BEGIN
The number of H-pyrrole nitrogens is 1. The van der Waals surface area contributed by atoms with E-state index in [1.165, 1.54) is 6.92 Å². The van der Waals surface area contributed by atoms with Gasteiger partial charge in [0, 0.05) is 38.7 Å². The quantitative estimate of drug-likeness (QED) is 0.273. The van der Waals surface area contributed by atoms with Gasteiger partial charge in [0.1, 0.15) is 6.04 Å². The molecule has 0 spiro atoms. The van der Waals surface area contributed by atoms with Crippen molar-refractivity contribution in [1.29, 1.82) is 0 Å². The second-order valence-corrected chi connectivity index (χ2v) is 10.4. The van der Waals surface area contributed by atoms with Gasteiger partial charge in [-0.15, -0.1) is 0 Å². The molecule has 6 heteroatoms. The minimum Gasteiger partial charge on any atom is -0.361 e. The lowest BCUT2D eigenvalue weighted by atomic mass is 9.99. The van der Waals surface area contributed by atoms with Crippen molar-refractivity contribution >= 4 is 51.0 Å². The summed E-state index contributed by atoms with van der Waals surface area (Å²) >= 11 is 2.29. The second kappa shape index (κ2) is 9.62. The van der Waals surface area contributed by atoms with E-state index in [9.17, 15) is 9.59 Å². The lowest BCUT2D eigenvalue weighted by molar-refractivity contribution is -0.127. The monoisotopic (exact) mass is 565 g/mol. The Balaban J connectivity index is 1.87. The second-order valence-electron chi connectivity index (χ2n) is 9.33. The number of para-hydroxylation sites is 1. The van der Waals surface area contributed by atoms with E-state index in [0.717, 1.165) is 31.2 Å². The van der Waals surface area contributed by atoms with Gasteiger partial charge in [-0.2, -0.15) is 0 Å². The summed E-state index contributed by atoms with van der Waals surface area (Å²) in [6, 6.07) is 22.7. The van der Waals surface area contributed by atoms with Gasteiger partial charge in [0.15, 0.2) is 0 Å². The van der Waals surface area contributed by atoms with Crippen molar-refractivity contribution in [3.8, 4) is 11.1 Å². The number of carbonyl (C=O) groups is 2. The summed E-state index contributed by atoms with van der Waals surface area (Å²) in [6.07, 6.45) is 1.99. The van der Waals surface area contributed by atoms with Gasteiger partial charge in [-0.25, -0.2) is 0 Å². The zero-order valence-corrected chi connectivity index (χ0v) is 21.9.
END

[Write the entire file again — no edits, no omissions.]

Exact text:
The number of H-pyrrole nitrogens is 1. The van der Waals surface area contributed by atoms with E-state index in [1.165, 1.54) is 6.92 Å². The van der Waals surface area contributed by atoms with Gasteiger partial charge in [0, 0.05) is 38.7 Å². The quantitative estimate of drug-likeness (QED) is 0.273. The van der Waals surface area contributed by atoms with Gasteiger partial charge in [0.1, 0.15) is 6.04 Å². The molecule has 0 spiro atoms. The van der Waals surface area contributed by atoms with Crippen molar-refractivity contribution in [1.29, 1.82) is 0 Å². The second-order valence-corrected chi connectivity index (χ2v) is 10.4. The van der Waals surface area contributed by atoms with Gasteiger partial charge in [-0.15, -0.1) is 0 Å². The molecule has 6 heteroatoms. The minimum Gasteiger partial charge on any atom is -0.361 e. The lowest BCUT2D eigenvalue weighted by atomic mass is 9.99. The van der Waals surface area contributed by atoms with Crippen molar-refractivity contribution >= 4 is 51.0 Å². The summed E-state index contributed by atoms with van der Waals surface area (Å²) >= 11 is 2.29. The second kappa shape index (κ2) is 9.62. The van der Waals surface area contributed by atoms with E-state index in [9.17, 15) is 9.59 Å². The lowest BCUT2D eigenvalue weighted by molar-refractivity contribution is -0.127. The monoisotopic (exact) mass is 565 g/mol. The Balaban J connectivity index is 1.87. The second-order valence-electron chi connectivity index (χ2n) is 9.33. The number of para-hydroxylation sites is 1. The van der Waals surface area contributed by atoms with E-state index in [0.717, 1.165) is 31.2 Å². The van der Waals surface area contributed by atoms with Gasteiger partial charge in [-0.2, -0.15) is 0 Å². The summed E-state index contributed by atoms with van der Waals surface area (Å²) in [6, 6.07) is 22.7. The van der Waals surface area contributed by atoms with Gasteiger partial charge in [0.15, 0.2) is 0 Å². The van der Waals surface area contributed by atoms with Crippen molar-refractivity contribution in [3.8, 4) is 11.1 Å². The number of carbonyl (C=O) groups is 2. The summed E-state index contributed by atoms with van der Waals surface area (Å²) in [6.07, 6.45) is 1.99. The van der Waals surface area contributed by atoms with Gasteiger partial charge in [-0.25, -0.2) is 0 Å². The zero-order valence-corrected chi connectivity index (χ0v) is 21.9.